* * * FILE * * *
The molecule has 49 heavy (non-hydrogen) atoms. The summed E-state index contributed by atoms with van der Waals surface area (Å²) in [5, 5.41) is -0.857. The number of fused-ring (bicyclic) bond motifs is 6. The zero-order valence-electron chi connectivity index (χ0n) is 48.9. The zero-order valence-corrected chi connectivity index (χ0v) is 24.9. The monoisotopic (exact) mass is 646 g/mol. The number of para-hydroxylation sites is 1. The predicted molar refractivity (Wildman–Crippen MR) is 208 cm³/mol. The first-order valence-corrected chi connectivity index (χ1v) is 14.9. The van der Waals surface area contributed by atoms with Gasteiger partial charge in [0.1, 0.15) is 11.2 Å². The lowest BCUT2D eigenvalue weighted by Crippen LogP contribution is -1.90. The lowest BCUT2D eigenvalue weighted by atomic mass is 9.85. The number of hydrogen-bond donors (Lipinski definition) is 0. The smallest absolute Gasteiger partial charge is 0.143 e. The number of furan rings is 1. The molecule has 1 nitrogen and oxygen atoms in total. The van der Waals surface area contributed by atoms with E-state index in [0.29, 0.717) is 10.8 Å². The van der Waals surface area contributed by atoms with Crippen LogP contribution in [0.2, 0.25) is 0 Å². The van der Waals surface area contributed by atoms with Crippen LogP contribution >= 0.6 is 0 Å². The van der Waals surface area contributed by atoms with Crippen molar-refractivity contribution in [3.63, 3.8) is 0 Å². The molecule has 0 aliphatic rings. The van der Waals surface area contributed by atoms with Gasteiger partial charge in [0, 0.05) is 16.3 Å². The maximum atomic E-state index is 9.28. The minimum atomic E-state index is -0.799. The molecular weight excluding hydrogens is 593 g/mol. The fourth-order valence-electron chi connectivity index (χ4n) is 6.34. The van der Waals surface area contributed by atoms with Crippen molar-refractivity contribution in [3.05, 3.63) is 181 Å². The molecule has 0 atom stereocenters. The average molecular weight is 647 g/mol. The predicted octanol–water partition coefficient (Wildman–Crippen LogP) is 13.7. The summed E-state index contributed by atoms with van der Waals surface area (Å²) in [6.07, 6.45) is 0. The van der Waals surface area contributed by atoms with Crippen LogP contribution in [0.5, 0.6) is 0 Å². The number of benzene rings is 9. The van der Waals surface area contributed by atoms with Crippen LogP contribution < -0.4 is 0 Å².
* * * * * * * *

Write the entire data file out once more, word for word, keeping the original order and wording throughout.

The molecule has 49 heavy (non-hydrogen) atoms. The summed E-state index contributed by atoms with van der Waals surface area (Å²) in [5, 5.41) is -0.857. The number of fused-ring (bicyclic) bond motifs is 6. The zero-order valence-electron chi connectivity index (χ0n) is 48.9. The zero-order valence-corrected chi connectivity index (χ0v) is 24.9. The monoisotopic (exact) mass is 646 g/mol. The number of para-hydroxylation sites is 1. The predicted molar refractivity (Wildman–Crippen MR) is 208 cm³/mol. The first-order valence-corrected chi connectivity index (χ1v) is 14.9. The van der Waals surface area contributed by atoms with Gasteiger partial charge in [0.1, 0.15) is 11.2 Å². The lowest BCUT2D eigenvalue weighted by Crippen LogP contribution is -1.90. The lowest BCUT2D eigenvalue weighted by atomic mass is 9.85. The number of hydrogen-bond donors (Lipinski definition) is 0. The smallest absolute Gasteiger partial charge is 0.143 e. The number of furan rings is 1. The molecule has 1 nitrogen and oxygen atoms in total. The van der Waals surface area contributed by atoms with E-state index in [0.29, 0.717) is 10.8 Å². The van der Waals surface area contributed by atoms with Crippen LogP contribution in [0.2, 0.25) is 0 Å². The van der Waals surface area contributed by atoms with Crippen LogP contribution >= 0.6 is 0 Å². The van der Waals surface area contributed by atoms with Crippen molar-refractivity contribution in [3.63, 3.8) is 0 Å². The molecule has 0 aliphatic rings. The van der Waals surface area contributed by atoms with Gasteiger partial charge in [0, 0.05) is 16.3 Å². The maximum atomic E-state index is 9.28. The minimum atomic E-state index is -0.799. The molecular weight excluding hydrogens is 593 g/mol. The fourth-order valence-electron chi connectivity index (χ4n) is 6.34. The van der Waals surface area contributed by atoms with Crippen molar-refractivity contribution in [3.05, 3.63) is 181 Å². The molecule has 0 atom stereocenters. The average molecular weight is 647 g/mol. The predicted octanol–water partition coefficient (Wildman–Crippen LogP) is 13.7. The summed E-state index contributed by atoms with van der Waals surface area (Å²) in [6.07, 6.45) is 0. The van der Waals surface area contributed by atoms with Crippen LogP contribution in [0.5, 0.6) is 0 Å². The number of benzene rings is 9. The van der Waals surface area contributed by atoms with Crippen LogP contribution < -0.4 is 0 Å².